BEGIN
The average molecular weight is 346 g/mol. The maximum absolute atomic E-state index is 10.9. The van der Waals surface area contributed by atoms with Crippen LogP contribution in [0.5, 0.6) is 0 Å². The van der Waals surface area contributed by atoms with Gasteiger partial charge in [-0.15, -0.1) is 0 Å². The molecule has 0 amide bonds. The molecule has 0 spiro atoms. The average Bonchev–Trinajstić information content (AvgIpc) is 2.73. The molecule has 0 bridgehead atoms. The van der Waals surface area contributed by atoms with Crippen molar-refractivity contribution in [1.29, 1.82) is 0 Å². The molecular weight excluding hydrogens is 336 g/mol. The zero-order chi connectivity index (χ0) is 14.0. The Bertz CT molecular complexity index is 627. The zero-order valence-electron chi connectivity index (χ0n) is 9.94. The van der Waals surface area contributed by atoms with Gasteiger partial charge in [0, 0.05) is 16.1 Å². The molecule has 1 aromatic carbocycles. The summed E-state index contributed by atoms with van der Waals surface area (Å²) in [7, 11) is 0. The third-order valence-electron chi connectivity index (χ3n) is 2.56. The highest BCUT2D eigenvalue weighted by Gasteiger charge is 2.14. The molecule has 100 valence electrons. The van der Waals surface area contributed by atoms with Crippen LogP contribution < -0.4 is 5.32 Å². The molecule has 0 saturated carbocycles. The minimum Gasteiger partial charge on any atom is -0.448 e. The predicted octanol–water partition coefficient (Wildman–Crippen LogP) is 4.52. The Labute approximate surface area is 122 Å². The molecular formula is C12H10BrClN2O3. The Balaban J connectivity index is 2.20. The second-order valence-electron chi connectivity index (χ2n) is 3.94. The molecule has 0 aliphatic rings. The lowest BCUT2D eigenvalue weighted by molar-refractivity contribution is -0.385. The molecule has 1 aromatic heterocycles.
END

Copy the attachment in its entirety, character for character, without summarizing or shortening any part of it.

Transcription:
The average molecular weight is 346 g/mol. The maximum absolute atomic E-state index is 10.9. The van der Waals surface area contributed by atoms with Crippen LogP contribution in [0.5, 0.6) is 0 Å². The van der Waals surface area contributed by atoms with Gasteiger partial charge in [-0.15, -0.1) is 0 Å². The molecule has 0 amide bonds. The molecule has 0 spiro atoms. The average Bonchev–Trinajstić information content (AvgIpc) is 2.73. The molecule has 0 bridgehead atoms. The van der Waals surface area contributed by atoms with Crippen molar-refractivity contribution in [1.29, 1.82) is 0 Å². The molecular weight excluding hydrogens is 336 g/mol. The zero-order chi connectivity index (χ0) is 14.0. The Bertz CT molecular complexity index is 627. The zero-order valence-electron chi connectivity index (χ0n) is 9.94. The van der Waals surface area contributed by atoms with Gasteiger partial charge in [0, 0.05) is 16.1 Å². The molecule has 1 aromatic carbocycles. The summed E-state index contributed by atoms with van der Waals surface area (Å²) in [7, 11) is 0. The third-order valence-electron chi connectivity index (χ3n) is 2.56. The highest BCUT2D eigenvalue weighted by Gasteiger charge is 2.14. The molecule has 100 valence electrons. The van der Waals surface area contributed by atoms with Crippen LogP contribution < -0.4 is 5.32 Å². The molecule has 0 saturated carbocycles. The minimum Gasteiger partial charge on any atom is -0.448 e. The predicted octanol–water partition coefficient (Wildman–Crippen LogP) is 4.52. The Labute approximate surface area is 122 Å². The molecular formula is C12H10BrClN2O3. The Balaban J connectivity index is 2.20. The second-order valence-electron chi connectivity index (χ2n) is 3.94. The molecule has 0 aliphatic rings. The lowest BCUT2D eigenvalue weighted by molar-refractivity contribution is -0.385. The molecule has 1 aromatic heterocycles.